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July 7, 2018

Here’s what we’re reading, watching, playing, and listening to this week

by John_A


How we’re spending our leisure time.

Everyone has a bit of quiet downtime once in a while. Whether you’re sitting quietly at home or trying to relax on a plane or just giving your busy mind and hands a break, it’s important to relax.

A good way to do that is to read a book, listen to some music or watch a movie or show. See what’s caught our attention for the week of July 7th.

Ara Wagoner


June was a very busy month for the only mobile game I play religiously, Disney Emoji Blitz, a match-3 game that unlocks emoji in an Android keyboard as you unlock characters and items in the game. Most months, Blitz only has 2-4 events, and June had 5 events, and Blitz is going to have 7 events in July, and they’re all winners.

We’re currently in the middle of the Snow White Villain Event, but next week we’re having a two-day event that combines my favorite event type and my favorite Disney movie. Food fights are quick player-vs-player events that let me see how other Blitzers handle playing emoji they might not normally use. Adding to my delight, the prize for this event is King Triton, a powerful emoji that has only been available twice before — and only via expensive Diamond Boxes. The Food Fight is going to give this previously-exclusive character to scores of newer users that weren’t able to buy him in past events, which is awesome.

Daniel Bader

There’s nothing like bingeing on a great TV show, and Unsolved: The Murders of Tupac and the Notorious B.I.G… was not one of them.

The 10-part fictionalized USA series, which aired earlier this year, follows the detectives behind the eponymous murders of two of rap’s best MCs, and makes a slightly less convoluted narrative of the real tale behind the 1996/1997 crimes.

Starring Josh Duhamel (who’s not great), Bokeem Wood (who’s better, but still not great), and Jimmi Simpson (who is terrible) as the cops and Wavyy Jonez and Marcc Rose as Biggy and Tupac, respectively (both of whom are excellent), the show uses the unsolved murders as a way to convey the dysfunctional and often-corrupt relationship between the LAPD and organized crime in the late 90s.

Given that the title gives away the ending — both murders are still unsolved today and no one has been charged in connection with either case — it’s a little anticlimactic, but as poorly acted and ham-fisted much of the story is (and let’s be clear, much of it is a story), the show is eminently watchable if only for the fraught relationship between Biggie and Tupac themselves. The episodes that focus on their short-lived friendship and longer-lived eastcoast-westcoast feud are magnetic, especially when “villain” Suge Knight gets involved.

As the story jumps between the mid 90s and late 2000s, spanning two separate investigations (one right after the murders, one nine years later), we follow the cops chasing conspiracy after conspiracy, and while the ending satisfies from a narrative perspective, I found it hard to shake the feeling that if the series was half as long, it would have been twice as effective.

Unsolved: The Murders of Tupac and the Notorious B.I.G is streaming now on Netflix.

Joe Maring

Panic! At The Disco’s new album, Pray For The Wicked, has been on repeat pretty much nonstop since it came out late last month.

I’m still not entirely sure if I like it more than Death Of A Bachelor, but there are a lot of great songs on here — some of my favorites being Hey Look Ma, I Made It, High Hopes, Dancing’s Not A Crime, and Old Fashioned. I’ve got tickets to my boy Brandon in January and I cannot wait to hear this album in person.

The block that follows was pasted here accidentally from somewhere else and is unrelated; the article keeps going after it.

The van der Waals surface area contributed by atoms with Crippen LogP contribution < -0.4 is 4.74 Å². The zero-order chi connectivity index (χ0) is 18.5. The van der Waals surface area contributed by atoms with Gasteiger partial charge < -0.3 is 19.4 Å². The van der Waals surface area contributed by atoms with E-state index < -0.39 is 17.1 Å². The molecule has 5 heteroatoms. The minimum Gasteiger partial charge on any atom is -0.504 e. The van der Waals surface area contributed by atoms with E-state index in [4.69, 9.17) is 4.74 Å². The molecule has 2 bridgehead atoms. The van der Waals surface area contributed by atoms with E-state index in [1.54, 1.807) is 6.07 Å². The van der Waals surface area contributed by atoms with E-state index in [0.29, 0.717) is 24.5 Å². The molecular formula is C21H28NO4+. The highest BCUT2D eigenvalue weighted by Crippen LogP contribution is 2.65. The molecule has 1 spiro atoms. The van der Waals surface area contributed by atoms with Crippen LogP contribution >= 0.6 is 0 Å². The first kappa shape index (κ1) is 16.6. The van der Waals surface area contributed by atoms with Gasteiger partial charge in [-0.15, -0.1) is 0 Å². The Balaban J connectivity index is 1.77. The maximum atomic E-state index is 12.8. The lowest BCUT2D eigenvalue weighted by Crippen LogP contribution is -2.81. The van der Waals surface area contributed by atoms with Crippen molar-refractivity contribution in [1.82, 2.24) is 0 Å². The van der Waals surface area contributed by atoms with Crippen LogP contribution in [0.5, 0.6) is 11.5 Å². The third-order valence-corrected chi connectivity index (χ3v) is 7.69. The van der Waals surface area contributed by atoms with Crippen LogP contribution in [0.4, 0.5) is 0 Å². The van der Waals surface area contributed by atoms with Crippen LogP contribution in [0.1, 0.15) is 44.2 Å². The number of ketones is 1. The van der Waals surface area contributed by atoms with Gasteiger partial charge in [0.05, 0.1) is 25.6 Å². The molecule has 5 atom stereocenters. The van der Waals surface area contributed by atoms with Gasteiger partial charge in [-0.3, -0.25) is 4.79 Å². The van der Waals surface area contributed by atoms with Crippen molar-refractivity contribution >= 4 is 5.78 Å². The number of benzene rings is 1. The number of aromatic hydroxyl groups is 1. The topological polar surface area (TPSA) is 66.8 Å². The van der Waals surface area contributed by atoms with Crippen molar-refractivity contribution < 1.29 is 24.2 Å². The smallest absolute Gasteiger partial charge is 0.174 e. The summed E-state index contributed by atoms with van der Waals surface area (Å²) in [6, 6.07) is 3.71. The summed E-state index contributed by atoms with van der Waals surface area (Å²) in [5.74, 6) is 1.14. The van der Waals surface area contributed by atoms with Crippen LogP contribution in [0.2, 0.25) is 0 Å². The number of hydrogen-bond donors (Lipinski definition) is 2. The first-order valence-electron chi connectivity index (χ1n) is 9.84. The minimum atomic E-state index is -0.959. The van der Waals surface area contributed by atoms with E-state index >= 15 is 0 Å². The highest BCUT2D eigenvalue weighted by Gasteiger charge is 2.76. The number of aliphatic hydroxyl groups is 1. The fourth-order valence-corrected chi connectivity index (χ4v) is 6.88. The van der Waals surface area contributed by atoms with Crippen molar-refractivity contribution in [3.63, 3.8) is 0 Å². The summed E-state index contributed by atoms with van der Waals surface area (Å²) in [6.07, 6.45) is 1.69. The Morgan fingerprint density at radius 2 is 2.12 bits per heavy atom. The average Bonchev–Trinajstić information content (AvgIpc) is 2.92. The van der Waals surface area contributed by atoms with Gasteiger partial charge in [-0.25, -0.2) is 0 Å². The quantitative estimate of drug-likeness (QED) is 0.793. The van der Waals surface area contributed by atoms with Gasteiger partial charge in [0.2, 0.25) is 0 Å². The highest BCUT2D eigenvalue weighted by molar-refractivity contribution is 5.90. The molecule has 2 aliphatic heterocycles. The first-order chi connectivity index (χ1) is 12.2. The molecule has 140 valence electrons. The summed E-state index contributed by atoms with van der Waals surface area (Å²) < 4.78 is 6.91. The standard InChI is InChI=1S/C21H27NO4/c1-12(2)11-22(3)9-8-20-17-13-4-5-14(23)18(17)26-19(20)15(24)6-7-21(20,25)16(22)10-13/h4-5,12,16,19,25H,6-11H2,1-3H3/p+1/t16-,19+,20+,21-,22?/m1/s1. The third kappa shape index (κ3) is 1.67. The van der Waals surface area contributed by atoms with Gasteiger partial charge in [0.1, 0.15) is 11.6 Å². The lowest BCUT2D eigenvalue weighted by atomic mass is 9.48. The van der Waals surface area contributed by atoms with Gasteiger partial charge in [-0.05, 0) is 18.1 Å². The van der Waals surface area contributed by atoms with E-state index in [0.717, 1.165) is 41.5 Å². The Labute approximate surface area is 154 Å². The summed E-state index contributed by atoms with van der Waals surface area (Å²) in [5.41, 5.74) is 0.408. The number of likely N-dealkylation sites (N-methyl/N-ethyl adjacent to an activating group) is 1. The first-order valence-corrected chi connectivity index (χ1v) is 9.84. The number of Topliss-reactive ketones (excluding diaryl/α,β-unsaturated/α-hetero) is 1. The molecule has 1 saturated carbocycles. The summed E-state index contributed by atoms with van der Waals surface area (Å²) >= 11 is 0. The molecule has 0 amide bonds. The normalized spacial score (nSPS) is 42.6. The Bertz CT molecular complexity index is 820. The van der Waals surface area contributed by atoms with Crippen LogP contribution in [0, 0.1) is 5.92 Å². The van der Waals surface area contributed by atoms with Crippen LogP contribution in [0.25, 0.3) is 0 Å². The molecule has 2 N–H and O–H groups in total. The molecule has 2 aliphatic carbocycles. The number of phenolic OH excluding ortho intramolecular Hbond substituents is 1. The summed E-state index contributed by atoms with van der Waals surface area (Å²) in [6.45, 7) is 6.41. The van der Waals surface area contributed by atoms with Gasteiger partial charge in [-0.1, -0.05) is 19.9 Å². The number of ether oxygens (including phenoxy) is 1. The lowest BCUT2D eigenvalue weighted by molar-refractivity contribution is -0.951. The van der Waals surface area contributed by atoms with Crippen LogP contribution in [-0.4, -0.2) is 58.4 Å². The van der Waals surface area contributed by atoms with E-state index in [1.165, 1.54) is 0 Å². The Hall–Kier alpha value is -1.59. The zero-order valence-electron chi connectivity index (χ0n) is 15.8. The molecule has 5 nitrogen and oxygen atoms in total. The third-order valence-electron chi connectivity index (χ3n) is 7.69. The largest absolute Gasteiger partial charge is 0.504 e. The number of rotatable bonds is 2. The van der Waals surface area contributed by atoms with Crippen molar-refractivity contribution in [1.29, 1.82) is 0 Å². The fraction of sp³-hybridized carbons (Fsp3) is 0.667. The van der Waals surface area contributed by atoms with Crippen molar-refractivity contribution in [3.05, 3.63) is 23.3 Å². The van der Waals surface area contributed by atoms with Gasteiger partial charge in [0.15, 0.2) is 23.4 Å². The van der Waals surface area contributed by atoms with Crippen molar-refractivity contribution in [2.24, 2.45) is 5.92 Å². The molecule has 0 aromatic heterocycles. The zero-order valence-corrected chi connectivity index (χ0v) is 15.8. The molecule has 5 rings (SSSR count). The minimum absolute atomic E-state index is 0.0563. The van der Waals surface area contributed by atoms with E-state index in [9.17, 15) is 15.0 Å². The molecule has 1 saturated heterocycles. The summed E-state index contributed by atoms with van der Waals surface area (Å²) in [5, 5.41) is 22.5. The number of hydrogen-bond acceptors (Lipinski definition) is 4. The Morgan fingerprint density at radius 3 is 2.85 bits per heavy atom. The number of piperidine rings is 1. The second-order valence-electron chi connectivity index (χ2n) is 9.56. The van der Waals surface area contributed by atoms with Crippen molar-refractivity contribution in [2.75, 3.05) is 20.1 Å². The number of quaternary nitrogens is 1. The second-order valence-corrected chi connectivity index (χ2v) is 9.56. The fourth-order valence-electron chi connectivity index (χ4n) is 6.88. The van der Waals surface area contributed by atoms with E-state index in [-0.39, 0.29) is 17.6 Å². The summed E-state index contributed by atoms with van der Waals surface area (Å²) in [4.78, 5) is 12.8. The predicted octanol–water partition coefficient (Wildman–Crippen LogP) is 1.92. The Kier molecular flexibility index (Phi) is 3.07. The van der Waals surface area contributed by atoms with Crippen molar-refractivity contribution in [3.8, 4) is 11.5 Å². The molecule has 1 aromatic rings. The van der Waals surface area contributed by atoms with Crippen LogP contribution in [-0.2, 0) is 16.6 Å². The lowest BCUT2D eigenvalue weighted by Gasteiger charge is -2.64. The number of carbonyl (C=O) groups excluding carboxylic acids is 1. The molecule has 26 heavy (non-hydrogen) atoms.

On the watching side of things, I recently got around to seeing Dirty Dancing for the first time. I wouldn’t say it’s one of my favorite movies, but even just for its soundtrack, it was a fun way to kill a couple hours.

Harish Jonnalagadda

There’s no shortage of British crime dramas, and Line of Duty may just be one of the best ever made. The series follows AC-12, an anti-corruption unit that investigates potential violations within the force, and each season focuses on one central character.

What makes the show great is that there’s an overarching theme that connects seemingly unrelated incidents, and without giving a lot away, it’s safe to say that the storyline will hook you in after a few episodes. There are currently four seasons of the show, with six episodes each season. The fifth season is set to debut sometime next year, followed by a final sixth season.

Netflix is handling distribution outside the UK, so you can stream the show from right here.

Quentyn Kennemer


Luke Cage is back! Well, I can’t say I’m actually watching it anymore. More like watched. I binged the hell out of that show from start to finish the day it dropped on Netflix. No spoilers, of course, but this season completely trounced the first, and I thought the first was great. My next task is to burn through The Defenders, because there were a lot of moments in the second season of Luke Cage that I didn’t understand due to the connectedness of the two shows.

Between all that, I’ll be continuing my grind on the 14th season of Diablo 3. I made a monk for the first time, and while it was a rough start that had me wanting to switch characters mid-way, I’ve finally gotten to a point where I feel untouchable. Now, it’s all about farming bounties and rifts to optimize my gear and clear the highest Greater Rift level I can. A little bit of For Honor is reserved for when I’m thirsting for head-to-head combat.

Your turn

What are YOU reading, watching, or listening to this week? Let us know in the comments!

Update, July 7th, 2018: This is a bi-weekly series where we tell you what we’re into, so check back every other weekend!

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